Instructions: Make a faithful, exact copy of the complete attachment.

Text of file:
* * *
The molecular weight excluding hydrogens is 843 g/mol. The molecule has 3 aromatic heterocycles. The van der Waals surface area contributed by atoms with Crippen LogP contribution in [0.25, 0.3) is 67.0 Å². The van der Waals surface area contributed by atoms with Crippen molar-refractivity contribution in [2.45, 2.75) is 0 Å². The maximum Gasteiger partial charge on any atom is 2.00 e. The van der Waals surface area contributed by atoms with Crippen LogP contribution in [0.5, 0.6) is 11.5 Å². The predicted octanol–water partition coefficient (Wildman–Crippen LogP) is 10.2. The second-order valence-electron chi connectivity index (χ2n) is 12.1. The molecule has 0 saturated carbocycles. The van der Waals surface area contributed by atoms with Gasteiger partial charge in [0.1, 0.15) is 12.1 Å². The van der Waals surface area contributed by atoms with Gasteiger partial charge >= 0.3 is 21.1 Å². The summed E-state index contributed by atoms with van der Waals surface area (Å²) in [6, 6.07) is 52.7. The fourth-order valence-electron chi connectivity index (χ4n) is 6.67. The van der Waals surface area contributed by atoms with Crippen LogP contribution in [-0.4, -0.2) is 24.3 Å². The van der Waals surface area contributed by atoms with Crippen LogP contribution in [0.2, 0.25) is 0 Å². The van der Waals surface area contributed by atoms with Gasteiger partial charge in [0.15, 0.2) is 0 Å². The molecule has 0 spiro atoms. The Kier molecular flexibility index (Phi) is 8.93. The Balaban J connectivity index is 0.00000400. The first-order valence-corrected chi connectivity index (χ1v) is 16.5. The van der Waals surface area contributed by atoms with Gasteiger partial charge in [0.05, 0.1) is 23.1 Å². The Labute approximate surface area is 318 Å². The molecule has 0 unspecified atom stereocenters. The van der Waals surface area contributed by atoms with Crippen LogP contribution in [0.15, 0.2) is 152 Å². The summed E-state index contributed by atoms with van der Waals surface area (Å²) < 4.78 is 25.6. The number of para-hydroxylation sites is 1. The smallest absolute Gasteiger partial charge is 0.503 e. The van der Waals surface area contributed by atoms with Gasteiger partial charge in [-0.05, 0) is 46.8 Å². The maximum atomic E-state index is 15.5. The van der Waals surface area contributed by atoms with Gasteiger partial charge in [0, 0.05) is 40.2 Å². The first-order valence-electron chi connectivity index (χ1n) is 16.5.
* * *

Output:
The molecular weight excluding hydrogens is 843 g/mol. The molecule has 3 aromatic heterocycles. The van der Waals surface area contributed by atoms with Crippen LogP contribution in [0.25, 0.3) is 67.0 Å². The van der Waals surface area contributed by atoms with Crippen molar-refractivity contribution in [2.45, 2.75) is 0 Å². The maximum Gasteiger partial charge on any atom is 2.00 e. The van der Waals surface area contributed by atoms with Crippen LogP contribution in [0.5, 0.6) is 11.5 Å². The predicted octanol–water partition coefficient (Wildman–Crippen LogP) is 10.2. The second-order valence-electron chi connectivity index (χ2n) is 12.1. The molecule has 0 saturated carbocycles. The van der Waals surface area contributed by atoms with Gasteiger partial charge in [0.1, 0.15) is 12.1 Å². The van der Waals surface area contributed by atoms with Gasteiger partial charge >= 0.3 is 21.1 Å². The summed E-state index contributed by atoms with van der Waals surface area (Å²) in [6, 6.07) is 52.7. The fourth-order valence-electron chi connectivity index (χ4n) is 6.67. The van der Waals surface area contributed by atoms with Crippen LogP contribution in [-0.4, -0.2) is 24.3 Å². The van der Waals surface area contributed by atoms with Crippen LogP contribution in [0.2, 0.25) is 0 Å². The van der Waals surface area contributed by atoms with Gasteiger partial charge in [0.15, 0.2) is 0 Å². The molecule has 0 spiro atoms. The Kier molecular flexibility index (Phi) is 8.93. The Balaban J connectivity index is 0.00000400. The first-order valence-corrected chi connectivity index (χ1v) is 16.5. The van der Waals surface area contributed by atoms with Gasteiger partial charge in [0.05, 0.1) is 23.1 Å². The Labute approximate surface area is 318 Å². The molecule has 0 unspecified atom stereocenters. The van der Waals surface area contributed by atoms with Crippen LogP contribution in [0.15, 0.2) is 152 Å². The summed E-state index contributed by atoms with van der Waals surface area (Å²) < 4.78 is 25.6. The number of para-hydroxylation sites is 1. The smallest absolute Gasteiger partial charge is 0.503 e. The van der Waals surface area contributed by atoms with Gasteiger partial charge in [-0.05, 0) is 46.8 Å². The maximum atomic E-state index is 15.5. The van der Waals surface area contributed by atoms with Gasteiger partial charge in [0, 0.05) is 40.2 Å². The first-order valence-electron chi connectivity index (χ1n) is 16.5.